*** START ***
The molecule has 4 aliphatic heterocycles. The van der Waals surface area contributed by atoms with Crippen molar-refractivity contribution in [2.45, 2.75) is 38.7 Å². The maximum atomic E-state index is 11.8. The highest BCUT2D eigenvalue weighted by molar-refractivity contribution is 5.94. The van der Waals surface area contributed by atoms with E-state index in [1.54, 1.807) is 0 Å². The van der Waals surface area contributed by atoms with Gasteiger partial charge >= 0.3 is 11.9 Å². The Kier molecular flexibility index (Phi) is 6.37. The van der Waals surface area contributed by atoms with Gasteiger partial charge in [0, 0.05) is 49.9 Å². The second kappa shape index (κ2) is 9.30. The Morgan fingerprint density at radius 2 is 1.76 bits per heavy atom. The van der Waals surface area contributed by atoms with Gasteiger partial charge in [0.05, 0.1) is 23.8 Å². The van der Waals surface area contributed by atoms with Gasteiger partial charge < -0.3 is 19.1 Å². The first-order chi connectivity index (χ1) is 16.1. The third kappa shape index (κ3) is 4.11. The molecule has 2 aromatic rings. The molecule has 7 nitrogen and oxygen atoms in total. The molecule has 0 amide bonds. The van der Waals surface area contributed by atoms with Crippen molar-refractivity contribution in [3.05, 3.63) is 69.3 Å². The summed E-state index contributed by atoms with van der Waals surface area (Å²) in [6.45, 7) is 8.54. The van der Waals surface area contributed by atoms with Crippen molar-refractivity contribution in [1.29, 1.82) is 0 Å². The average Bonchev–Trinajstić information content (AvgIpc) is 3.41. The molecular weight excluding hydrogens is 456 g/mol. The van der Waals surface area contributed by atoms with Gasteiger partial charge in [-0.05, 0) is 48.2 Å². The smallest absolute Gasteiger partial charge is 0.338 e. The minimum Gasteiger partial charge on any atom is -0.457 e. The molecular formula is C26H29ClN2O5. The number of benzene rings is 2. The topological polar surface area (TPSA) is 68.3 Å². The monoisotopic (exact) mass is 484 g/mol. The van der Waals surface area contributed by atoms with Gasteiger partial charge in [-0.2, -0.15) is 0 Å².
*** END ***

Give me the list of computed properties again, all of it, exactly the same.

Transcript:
The molecule has 4 aliphatic heterocycles. The van der Waals surface area contributed by atoms with Crippen molar-refractivity contribution in [2.45, 2.75) is 38.7 Å². The maximum atomic E-state index is 11.8. The highest BCUT2D eigenvalue weighted by molar-refractivity contribution is 5.94. The van der Waals surface area contributed by atoms with E-state index in [1.54, 1.807) is 0 Å². The van der Waals surface area contributed by atoms with Gasteiger partial charge >= 0.3 is 11.9 Å². The Kier molecular flexibility index (Phi) is 6.37. The van der Waals surface area contributed by atoms with Gasteiger partial charge in [0, 0.05) is 49.9 Å². The second kappa shape index (κ2) is 9.30. The Morgan fingerprint density at radius 2 is 1.76 bits per heavy atom. The van der Waals surface area contributed by atoms with Gasteiger partial charge in [0.05, 0.1) is 23.8 Å². The van der Waals surface area contributed by atoms with Gasteiger partial charge < -0.3 is 19.1 Å². The first-order chi connectivity index (χ1) is 16.1. The third kappa shape index (κ3) is 4.11. The molecule has 2 aromatic rings. The molecule has 7 nitrogen and oxygen atoms in total. The molecule has 0 amide bonds. The van der Waals surface area contributed by atoms with Crippen molar-refractivity contribution in [3.05, 3.63) is 69.3 Å². The summed E-state index contributed by atoms with van der Waals surface area (Å²) in [6.45, 7) is 8.54. The van der Waals surface area contributed by atoms with Crippen molar-refractivity contribution in [1.29, 1.82) is 0 Å². The average Bonchev–Trinajstić information content (AvgIpc) is 3.41. The molecular weight excluding hydrogens is 456 g/mol. The van der Waals surface area contributed by atoms with Gasteiger partial charge in [-0.05, 0) is 48.2 Å². The smallest absolute Gasteiger partial charge is 0.338 e. The minimum Gasteiger partial charge on any atom is -0.457 e. The molecular formula is C26H29ClN2O5. The number of benzene rings is 2. The topological polar surface area (TPSA) is 68.3 Å². The monoisotopic (exact) mass is 484 g/mol. The van der Waals surface area contributed by atoms with Gasteiger partial charge in [-0.2, -0.15) is 0 Å².